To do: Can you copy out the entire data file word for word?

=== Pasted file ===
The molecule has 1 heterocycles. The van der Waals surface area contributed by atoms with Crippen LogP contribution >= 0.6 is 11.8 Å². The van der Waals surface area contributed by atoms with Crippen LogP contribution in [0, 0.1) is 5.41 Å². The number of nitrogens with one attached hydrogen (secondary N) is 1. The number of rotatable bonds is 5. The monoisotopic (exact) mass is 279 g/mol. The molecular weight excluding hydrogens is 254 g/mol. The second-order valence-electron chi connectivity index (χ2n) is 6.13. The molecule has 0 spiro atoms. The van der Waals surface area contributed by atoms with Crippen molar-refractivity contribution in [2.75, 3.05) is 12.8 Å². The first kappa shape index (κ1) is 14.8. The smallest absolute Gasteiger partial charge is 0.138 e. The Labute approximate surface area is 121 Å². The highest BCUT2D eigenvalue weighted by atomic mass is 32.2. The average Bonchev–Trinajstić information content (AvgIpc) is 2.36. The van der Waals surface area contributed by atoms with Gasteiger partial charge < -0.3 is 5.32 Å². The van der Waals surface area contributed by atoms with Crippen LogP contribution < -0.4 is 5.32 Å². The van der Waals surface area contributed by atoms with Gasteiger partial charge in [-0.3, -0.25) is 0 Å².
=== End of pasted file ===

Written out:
The molecule has 1 heterocycles. The van der Waals surface area contributed by atoms with Crippen LogP contribution >= 0.6 is 11.8 Å². The van der Waals surface area contributed by atoms with Crippen LogP contribution in [0, 0.1) is 5.41 Å². The number of nitrogens with one attached hydrogen (secondary N) is 1. The number of rotatable bonds is 5. The monoisotopic (exact) mass is 279 g/mol. The molecular weight excluding hydrogens is 254 g/mol. The second-order valence-electron chi connectivity index (χ2n) is 6.13. The molecule has 0 spiro atoms. The van der Waals surface area contributed by atoms with Crippen molar-refractivity contribution in [2.75, 3.05) is 12.8 Å². The first kappa shape index (κ1) is 14.8. The smallest absolute Gasteiger partial charge is 0.138 e. The Labute approximate surface area is 121 Å². The highest BCUT2D eigenvalue weighted by atomic mass is 32.2. The average Bonchev–Trinajstić information content (AvgIpc) is 2.36. The van der Waals surface area contributed by atoms with Gasteiger partial charge < -0.3 is 5.32 Å². The van der Waals surface area contributed by atoms with Crippen LogP contribution < -0.4 is 5.32 Å². The van der Waals surface area contributed by atoms with Gasteiger partial charge in [-0.3, -0.25) is 0 Å².